A field trial champion gundog owned by HM the Queen has been accused of not being a true cocker spaniel and instead a springer-cocker, or "sprocker", passed off as a pedigree breed.
The Sun recently reported that rival competitors have called for DNA tests to prove the breed of field trial champion bitch Mallowdale Diamond, which was given to the Queen as a present by handler Ian Openshaw in January 2013 to celebrate her Diamond Jubilee.
No evidence that Mallowdale Diamond is a sprocker
Shooting Times previously reported on allegations of sprockers running in field trials last year. Not only would trialling spaniels with the heritage of the larger and faster springer give the dogs an unfair advantage, it would jeopardise the pedigree — though it should be stressed there is currently no evidence that Mallowdale Diamond is a sprocker or that Mr Openshaw is guilty of any wrongdoing.
Last year, the Credible Cockers campaign made public a letter to the Kennel Club signed by many A- and B-panel judges, which outlined their concern that efforts to maintain the cocker breed had been “undermined by a systematic and calculated programme of cheating and outright corruption on a staggering scale”.
No proof of parentage
Following this, Canine Alliance director Jo Amsel questioned the ability of the Kennel Club to meet the level of confidence required to guarantee breed purity.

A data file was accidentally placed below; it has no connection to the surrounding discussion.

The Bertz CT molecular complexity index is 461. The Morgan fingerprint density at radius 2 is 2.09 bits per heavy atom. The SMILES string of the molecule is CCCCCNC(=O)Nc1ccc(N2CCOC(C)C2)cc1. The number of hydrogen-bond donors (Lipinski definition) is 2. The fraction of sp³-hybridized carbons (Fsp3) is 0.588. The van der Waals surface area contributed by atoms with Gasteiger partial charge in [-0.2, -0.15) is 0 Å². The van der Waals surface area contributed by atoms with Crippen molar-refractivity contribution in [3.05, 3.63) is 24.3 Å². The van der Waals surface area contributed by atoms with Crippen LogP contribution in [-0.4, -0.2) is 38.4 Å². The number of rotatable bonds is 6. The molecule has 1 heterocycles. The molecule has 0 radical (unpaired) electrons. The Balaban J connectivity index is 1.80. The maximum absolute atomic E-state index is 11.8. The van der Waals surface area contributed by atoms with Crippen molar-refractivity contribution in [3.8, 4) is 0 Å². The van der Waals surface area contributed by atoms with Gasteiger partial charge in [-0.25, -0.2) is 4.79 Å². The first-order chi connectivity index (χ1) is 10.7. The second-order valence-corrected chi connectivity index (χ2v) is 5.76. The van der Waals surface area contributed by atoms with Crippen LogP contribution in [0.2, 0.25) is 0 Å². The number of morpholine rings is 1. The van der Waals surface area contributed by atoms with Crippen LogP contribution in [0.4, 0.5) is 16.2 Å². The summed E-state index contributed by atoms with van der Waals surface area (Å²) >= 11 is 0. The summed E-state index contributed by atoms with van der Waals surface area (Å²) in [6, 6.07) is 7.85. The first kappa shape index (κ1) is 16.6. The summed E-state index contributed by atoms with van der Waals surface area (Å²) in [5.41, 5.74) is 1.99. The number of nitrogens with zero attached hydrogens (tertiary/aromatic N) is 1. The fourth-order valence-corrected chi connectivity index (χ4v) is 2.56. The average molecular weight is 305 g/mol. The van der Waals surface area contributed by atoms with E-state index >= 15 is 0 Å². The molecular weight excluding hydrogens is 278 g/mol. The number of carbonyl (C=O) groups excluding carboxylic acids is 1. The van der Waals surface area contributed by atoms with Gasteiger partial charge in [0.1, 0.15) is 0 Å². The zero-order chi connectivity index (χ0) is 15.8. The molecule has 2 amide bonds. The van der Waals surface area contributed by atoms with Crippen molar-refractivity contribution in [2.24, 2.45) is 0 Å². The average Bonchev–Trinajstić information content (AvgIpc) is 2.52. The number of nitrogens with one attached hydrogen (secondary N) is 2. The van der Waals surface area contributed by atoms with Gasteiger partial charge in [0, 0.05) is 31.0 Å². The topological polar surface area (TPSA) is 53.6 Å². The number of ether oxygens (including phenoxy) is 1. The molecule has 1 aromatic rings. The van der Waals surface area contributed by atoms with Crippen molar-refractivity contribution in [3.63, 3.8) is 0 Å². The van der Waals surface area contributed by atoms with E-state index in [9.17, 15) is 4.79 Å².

She said: “The Kennel Club requires no proof of parentage of any puppies bred by Assured Breeder Scheme (ABS) members. We have even received reports of an ABS member ‘inventing’ breeds and giving assurances as to the temperament and so on of the puppies.”
The Credible Cockers campaign was launched by Andy Platt, one of the Kennel Club’s A-panel of field trial judges and chairman of the affiliated Gamekeepers National Association. But his invitation to judge the 2017 Cocker Spaniel Championship, was rescinded by the Kennel Club after he called for more stringent checks. His appointment to judge the 2017 English Springer Spaniel Championship was also later withdrawn.
In his response to the Club, Mr Platt noted what he claimed were further areas for concern in its registration process: “It has been pointed out to me by a third party that four black puppies have been registered, supposedly sired by my dog, out of a red cocker bitch, which is genetically impossible, but the Kennel Club still allowed registration.”
A spokesman for Mars Veterinary, which operates the Wisdom Panel, the dog DNA test with the largest breed database in the world, told Shooting Times: “If questions arise as to a purebred dog’s pedigree and breed ancestry, parentage testing through the Kennel Club is the appropriate course of action. For this evaluation, the documented sire and/or dam are examined to ensure they were the genetic contributors to the dog in question. If they are confirmed as the parents, their pedigree is conferred on to the puppy.”
A spokesman for the Kennel Club told Shooting Times that it was aware of the allegations regarding sprockers and was looking into them, but could not comment on them specifically.
He further described DNA tests as “a broad-brush term that covers a spectrum of quality” and, concurring with Mars Veterinary, said that the Club’s parentage and profiling service can determine parentage, but not breed or breed purity. So it would appear that if a dog is accused of being a sprocker, confirming its parents are really cockers is the best way to settle the matter.
Mr Openshaw declined to comment when contacted.
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